Crochet Hooks

Ah, crocheting.  This is, I think, my newest hobby.  When I was but a babe, one of my great aunts taught me how to make a chain with a yarn and my finger.  She promised to teach me more the next time she saw me (so I could practice making a chain), but (unfortunately) I don't think I ever saw her again.  Years later, while visiting us in Germany, another of my great-aunts introduced me to knitting.   I later tried re-teaching myself both crafts.  I had more success with knitting than crocheting, though I now don't know why crocheting was such a difficult concept.  Perhaps it was because knitting only involved casting on and two types of stitches for the beginner.  Anyway, when I was nineteen, I asked a friend to teach me to crochet.  I had great difficulty grasping the technique and never quite "got" the concept of turning my work.  So, I left crocheting alone for another 20 years.

I decided to try my hand at crocheting again when our churches prayer shawl ministry announced that they would be giving lessons on how to crochet at their October meeting this year.  I thought, "What have a I got to lose?"  I could give it a shot and if I still couldn't grasp it, I would at least be able to enjoy the company of several or my friends and even more ladies I didn't know very well yet.  Plus, the shawl ministry doesn't just do crocheted stuff.  Some people knit and they also make those tied felt blankets every so often.  I knew I could cut and tie a knot.  I attended the October meeting and sat next to a very sweet lady who is in the choir with us.  In that brief period of time (less than 2 hours) she had not only taught me how to turn, she had shown me how to do a single, double, half double and triple stitch.  She also showed me how to make a very cute hair piece using a stretchy pony tail holder as it's base.  She also taught me how to read a pattern.  I tell you, that woman can work miracles!  Sue, I love you and thank you for introducing me to a new passion.  A couple of days later I had completed my first crocheted pony tail holder and had picked my first large project, a crocheted purse.  I know, crazy first project.  Wouldn't a scarf or small blanket have been easier? Well, I have never been known to do things the easy way.  Besides, the project was listed as a beginner project.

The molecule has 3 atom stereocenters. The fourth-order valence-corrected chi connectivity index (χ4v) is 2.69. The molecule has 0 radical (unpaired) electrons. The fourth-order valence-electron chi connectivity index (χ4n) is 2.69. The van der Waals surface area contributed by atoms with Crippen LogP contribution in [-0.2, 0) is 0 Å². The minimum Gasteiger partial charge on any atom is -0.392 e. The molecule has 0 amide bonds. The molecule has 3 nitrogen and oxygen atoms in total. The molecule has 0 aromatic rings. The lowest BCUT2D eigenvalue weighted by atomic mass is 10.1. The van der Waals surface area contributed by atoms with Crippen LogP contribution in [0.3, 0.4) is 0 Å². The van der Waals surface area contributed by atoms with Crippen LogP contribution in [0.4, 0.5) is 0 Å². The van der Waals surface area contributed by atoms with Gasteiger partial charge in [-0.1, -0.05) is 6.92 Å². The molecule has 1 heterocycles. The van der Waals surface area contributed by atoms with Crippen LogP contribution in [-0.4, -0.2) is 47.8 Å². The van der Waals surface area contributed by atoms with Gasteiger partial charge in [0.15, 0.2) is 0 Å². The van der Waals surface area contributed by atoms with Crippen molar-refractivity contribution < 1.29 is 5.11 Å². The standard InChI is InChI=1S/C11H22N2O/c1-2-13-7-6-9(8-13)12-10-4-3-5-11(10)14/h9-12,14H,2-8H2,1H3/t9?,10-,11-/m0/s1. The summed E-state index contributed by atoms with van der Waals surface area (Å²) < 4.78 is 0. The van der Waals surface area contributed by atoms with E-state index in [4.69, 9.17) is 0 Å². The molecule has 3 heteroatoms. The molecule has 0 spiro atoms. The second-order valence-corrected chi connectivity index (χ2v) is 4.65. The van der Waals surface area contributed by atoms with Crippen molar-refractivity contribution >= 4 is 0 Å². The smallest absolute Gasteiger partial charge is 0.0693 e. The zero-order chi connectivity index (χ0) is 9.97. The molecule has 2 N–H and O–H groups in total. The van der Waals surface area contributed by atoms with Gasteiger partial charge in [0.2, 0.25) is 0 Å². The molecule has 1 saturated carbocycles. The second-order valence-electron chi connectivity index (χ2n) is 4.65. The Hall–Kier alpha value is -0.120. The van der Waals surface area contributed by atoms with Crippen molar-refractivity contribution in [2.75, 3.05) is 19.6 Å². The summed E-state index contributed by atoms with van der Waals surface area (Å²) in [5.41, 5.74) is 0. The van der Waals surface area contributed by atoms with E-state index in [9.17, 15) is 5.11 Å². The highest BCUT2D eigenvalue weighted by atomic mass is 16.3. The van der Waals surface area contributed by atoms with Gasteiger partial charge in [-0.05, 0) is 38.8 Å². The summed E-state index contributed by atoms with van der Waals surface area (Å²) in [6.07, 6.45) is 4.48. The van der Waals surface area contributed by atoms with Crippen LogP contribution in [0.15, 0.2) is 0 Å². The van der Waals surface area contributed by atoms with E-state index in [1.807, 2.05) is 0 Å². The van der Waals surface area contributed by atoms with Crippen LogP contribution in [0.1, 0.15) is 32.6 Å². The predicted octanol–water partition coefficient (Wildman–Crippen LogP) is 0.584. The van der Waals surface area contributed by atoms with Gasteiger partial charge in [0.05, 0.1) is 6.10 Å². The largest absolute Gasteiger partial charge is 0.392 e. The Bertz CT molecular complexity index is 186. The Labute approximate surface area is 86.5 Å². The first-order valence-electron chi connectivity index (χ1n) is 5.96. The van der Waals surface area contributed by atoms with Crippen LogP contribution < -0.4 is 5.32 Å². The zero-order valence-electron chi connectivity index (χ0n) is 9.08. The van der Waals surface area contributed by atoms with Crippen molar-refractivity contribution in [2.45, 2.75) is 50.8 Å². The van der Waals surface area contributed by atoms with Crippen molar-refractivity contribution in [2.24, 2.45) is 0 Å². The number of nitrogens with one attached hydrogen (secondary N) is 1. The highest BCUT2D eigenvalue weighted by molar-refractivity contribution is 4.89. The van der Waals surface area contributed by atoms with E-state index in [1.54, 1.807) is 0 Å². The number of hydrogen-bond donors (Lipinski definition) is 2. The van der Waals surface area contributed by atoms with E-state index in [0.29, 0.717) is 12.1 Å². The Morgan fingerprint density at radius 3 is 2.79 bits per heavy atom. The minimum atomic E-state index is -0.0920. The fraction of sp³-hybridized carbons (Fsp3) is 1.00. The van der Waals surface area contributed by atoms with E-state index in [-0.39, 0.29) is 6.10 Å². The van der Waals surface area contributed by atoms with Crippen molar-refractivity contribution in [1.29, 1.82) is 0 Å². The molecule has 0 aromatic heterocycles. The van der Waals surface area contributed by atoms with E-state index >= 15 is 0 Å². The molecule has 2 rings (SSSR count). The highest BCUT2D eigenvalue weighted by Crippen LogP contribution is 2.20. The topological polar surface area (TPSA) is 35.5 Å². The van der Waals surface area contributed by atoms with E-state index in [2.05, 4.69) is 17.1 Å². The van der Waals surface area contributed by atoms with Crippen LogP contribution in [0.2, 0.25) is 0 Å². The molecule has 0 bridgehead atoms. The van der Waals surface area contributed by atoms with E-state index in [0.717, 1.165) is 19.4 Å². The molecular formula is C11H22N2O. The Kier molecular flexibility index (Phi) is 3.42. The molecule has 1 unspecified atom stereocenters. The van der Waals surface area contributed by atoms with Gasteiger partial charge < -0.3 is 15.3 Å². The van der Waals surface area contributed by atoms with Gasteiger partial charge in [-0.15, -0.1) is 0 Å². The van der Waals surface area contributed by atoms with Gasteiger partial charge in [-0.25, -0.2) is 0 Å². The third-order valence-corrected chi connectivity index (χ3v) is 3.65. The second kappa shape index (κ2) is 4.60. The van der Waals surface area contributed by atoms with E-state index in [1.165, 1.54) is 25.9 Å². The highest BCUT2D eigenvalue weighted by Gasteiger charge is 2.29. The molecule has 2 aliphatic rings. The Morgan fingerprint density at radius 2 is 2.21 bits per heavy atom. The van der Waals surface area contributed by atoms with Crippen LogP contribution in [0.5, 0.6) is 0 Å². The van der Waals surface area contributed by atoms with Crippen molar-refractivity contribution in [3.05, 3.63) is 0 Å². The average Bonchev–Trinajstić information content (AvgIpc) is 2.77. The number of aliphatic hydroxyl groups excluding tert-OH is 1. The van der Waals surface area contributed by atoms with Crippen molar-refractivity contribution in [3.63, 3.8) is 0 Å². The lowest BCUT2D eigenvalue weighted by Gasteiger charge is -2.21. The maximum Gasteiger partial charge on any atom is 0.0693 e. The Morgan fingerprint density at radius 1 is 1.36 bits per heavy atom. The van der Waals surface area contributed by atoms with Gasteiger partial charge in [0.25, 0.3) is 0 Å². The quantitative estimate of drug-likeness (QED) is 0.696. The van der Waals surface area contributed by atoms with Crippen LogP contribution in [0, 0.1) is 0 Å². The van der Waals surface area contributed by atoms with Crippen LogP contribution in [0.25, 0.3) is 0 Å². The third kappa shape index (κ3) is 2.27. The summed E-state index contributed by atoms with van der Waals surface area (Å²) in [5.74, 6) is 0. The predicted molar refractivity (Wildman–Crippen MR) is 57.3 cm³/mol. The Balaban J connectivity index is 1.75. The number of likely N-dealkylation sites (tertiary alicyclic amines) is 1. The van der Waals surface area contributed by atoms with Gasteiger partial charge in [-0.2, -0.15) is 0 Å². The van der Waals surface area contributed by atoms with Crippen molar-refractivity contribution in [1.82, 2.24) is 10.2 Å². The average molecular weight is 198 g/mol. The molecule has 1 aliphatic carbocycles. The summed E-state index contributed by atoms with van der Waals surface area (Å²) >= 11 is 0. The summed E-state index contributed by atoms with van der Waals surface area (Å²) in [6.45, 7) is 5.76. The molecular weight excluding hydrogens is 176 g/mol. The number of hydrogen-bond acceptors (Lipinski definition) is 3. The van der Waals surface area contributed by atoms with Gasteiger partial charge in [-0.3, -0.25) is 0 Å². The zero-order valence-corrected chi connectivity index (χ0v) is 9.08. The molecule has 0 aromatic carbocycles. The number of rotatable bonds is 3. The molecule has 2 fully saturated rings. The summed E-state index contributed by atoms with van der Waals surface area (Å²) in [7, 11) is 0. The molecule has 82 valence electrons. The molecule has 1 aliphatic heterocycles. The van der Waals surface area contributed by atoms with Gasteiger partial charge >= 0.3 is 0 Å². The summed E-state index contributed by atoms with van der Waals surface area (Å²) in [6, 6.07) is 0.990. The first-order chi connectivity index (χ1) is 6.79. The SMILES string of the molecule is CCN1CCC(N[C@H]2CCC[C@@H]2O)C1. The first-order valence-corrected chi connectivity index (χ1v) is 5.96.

I had a rough time getting my gauge right.  Finally, I took my pattern, my supplies and my gauge swatches (in all, I had done 6 of them) to our next fellowship dinner and asked another lady (Jenny, the one who was officially teaching the crochet class) from the ministry to help me figure it out.  I could either get the gauge for the rows right, with the stitches too short or too long or the stitches right with the number of rows being off.  Finally we decided that gauge didn't matter, I could modify the pattern as needed when I made the gusset to make sure it was long enough and just make sure the two sides were the same width and height.  One weekend later, I had my purse.  It turned out much bigger than I expected.  So much so that I cannot use it as a purse because if I filled it up (and trust me, it would happen) it would be heavier than I am supposed to carry with my back problems.  So, I use it to hold my supplies for my smaller crochet projects so that I can take them with me when I need to be out but have a lot of spare time to fill while out.

Presently I am working on my very first prayer shawl.  I have hit some bumps in the road, but (thankfully) our ministry has a group on facebook where we can post updates and requests for help and input between meetings.  I will post pictures and updates for this project soon.  We had one of our missionaries visiting from the Philippines for a while and she was able to join us at our November meeting and help make the felt blankets.  The last Wednesday night service she was able to attend before returning home, she announced that as part of her ministry, she was handing out Flowers of Blessings that she had crocheted.  She hands these out to men and women alike.  It is a flat disk flower and can easily be held in your pocket or purse.  She tells people that when they are troubled, weary, or angry to give the flower a squeeze and say a prayer.  She tells them that when they give a squeeze, they can be reminded that she is praying for them.  She also tells them to give the flowers a squeeze and say a prayer of thanksgiving (even when troubled) because thanking God will always bless your heart.  She handed these flowers out after services to anyone that wanted one.  She likes to use the variegated yarn so that men will enjoy them too.  Unfortunately, she cannot get variegated yarn in the Philippines so she also makes them from a variety of beautiful colors.  I picked a pink one (my two favorite colors are hot pink and pool blue) and passed her a note to ask her for the pattern.  She made the pattern up herself so I knew the only way I could have it would be to get it from her.  My hope (and that of the prayer shawl ministry since I was able to share it with them as well) is to make a flower for each shawl I crochet in the same colors as the shawl.  I plan to include a note to explain the meaning behind the flower to go with the gifts when they are sent out.  Thank you, NaNay Julie.  You have blessed us in so many ways and now your ministry can continue even beyond your ability to reach physically.

What are you working on?  Please feel free to comment on your projects, ask for help, provide advice or let us know about your favorite haunts for this particular craft.

No comments: